The race to ramp up Sustainable Aviation Fuel (SAF)
Hydrogen fuel. All-electric propulsion. Hybrids. Open fan. Gasturbine. SAF. These are the new buzzwords that are now part of industry vocabulary as aircraft and engine manufacturers, airlines, and everyone in the supply chain race to meet the goal of carbon neutrality by 2050.
Alarming climate change data, public pressure, and the pandemic put new focus on the aviation sector’s estimated three per cent CO2 contribution. Airlines have been quick to identify their most fuel inefficient fleet types and remove them from service. OEMs were equally quick to accelerate development of more environmentally-friendly products. The current emphasis is on propulsion systems that are powered by clean-burning sources – electricity, hydrogen, and sustainable aviation fuel (SAF.)
INTEREST IN BIOFUEL STARTED YEARS AGO
The move to SAF, in particular, is gaining the most momentum, yet research on SAF viability production started some two decades ago. Then, biofuels produced from plant matter offered cleaner-burning power. Embraer’s 202 Ipanema was the first aircraft in the world certified to run on biofuel back in 2004.
Since then, the source of biofuel production has expanded to include residues from cooking oil, municipal waste, plant oil, waste gases, and agriculture that would be left to decompose in the environment.
HOW IS SAF MADE?
A process called hydrodeoxygenation removes an oxygen atom from and adds hydrogen atoms to common renewable biogenic raw materials, like plants, and waste materials, such as animal fats and used cooking oil which are pre-treated to eliminate impurities. One of the most toxic of these is sulphur which is common in petroleum-based products. The result is a highenergy density hydrocarbon that can be isomerized. The modified hydrocarbon structure can then be branched and used to create new raw materials, including cleaner-burning jet fuel.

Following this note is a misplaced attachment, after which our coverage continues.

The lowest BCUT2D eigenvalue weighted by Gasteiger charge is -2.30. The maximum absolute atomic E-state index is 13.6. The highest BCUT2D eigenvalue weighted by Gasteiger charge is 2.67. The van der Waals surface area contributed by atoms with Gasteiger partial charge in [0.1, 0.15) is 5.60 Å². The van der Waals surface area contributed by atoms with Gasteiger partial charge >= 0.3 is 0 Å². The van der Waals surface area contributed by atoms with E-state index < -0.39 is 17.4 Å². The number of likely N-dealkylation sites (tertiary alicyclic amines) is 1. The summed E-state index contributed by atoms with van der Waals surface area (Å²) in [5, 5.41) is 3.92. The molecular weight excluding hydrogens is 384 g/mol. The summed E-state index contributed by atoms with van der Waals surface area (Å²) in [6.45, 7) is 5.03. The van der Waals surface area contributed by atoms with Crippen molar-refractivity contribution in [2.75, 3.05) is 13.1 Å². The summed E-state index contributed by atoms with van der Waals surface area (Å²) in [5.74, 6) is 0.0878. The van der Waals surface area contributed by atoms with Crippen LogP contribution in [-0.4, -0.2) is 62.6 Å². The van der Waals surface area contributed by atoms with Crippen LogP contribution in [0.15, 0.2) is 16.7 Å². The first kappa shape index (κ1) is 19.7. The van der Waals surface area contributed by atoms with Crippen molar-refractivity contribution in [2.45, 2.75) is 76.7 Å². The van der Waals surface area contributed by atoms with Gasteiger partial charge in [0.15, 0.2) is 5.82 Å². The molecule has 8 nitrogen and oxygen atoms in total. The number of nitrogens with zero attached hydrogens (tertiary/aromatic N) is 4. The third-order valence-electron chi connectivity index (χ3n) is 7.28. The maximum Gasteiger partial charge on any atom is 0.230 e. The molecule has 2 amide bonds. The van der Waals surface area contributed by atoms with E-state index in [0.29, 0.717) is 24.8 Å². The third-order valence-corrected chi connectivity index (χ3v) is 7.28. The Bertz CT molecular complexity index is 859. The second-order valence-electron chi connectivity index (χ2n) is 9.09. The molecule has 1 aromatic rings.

The overall sustainability of a new fuel is determined by its CO2 output across its lifecycle, from production through consumption. Plants, for example, absorb CO2 as they grow yet they produce an equal volume of CO2 when they are burned as biofuel in a combustion engine. The net result is a carbon zero product. Yet the raw material-to-fuel production process itself generates CO2 emissions. When that process is considered, lifecycle CO2 emissions from SAF are up to 80 per cent lower than those from current fossil-based jet fuel.
SAF IS GAINING SPEED
SAF has been tested on commercial aircraft for years and is now routinely used by many of the world’s leading airlines. The latest carrier to start using SAF is Malaysia Airlines. On June 7, flight MH603, a B737-800, took off from Kuala Lumpur for Singapore fuelled by SAF provided by Neste MY. Neste (Finland), World Energy (USA), Alder Fuels, and SkyNRG are the world’s biggest SAF refiners and suppliers according to Earth.org, a non-profit environmental organization.
Today, however, the only SAF on the market certified for commercial use is a blend of half-Jet-A and half SAF. ASTM (formerly the American Society for Testing and Materials) specification D7566 governs requirements for the manufacture of nonpetroleum alternate drop-in jet fuels.
The goal of non-blended 100 per cent SAF is within reach but its widespread application will take some time.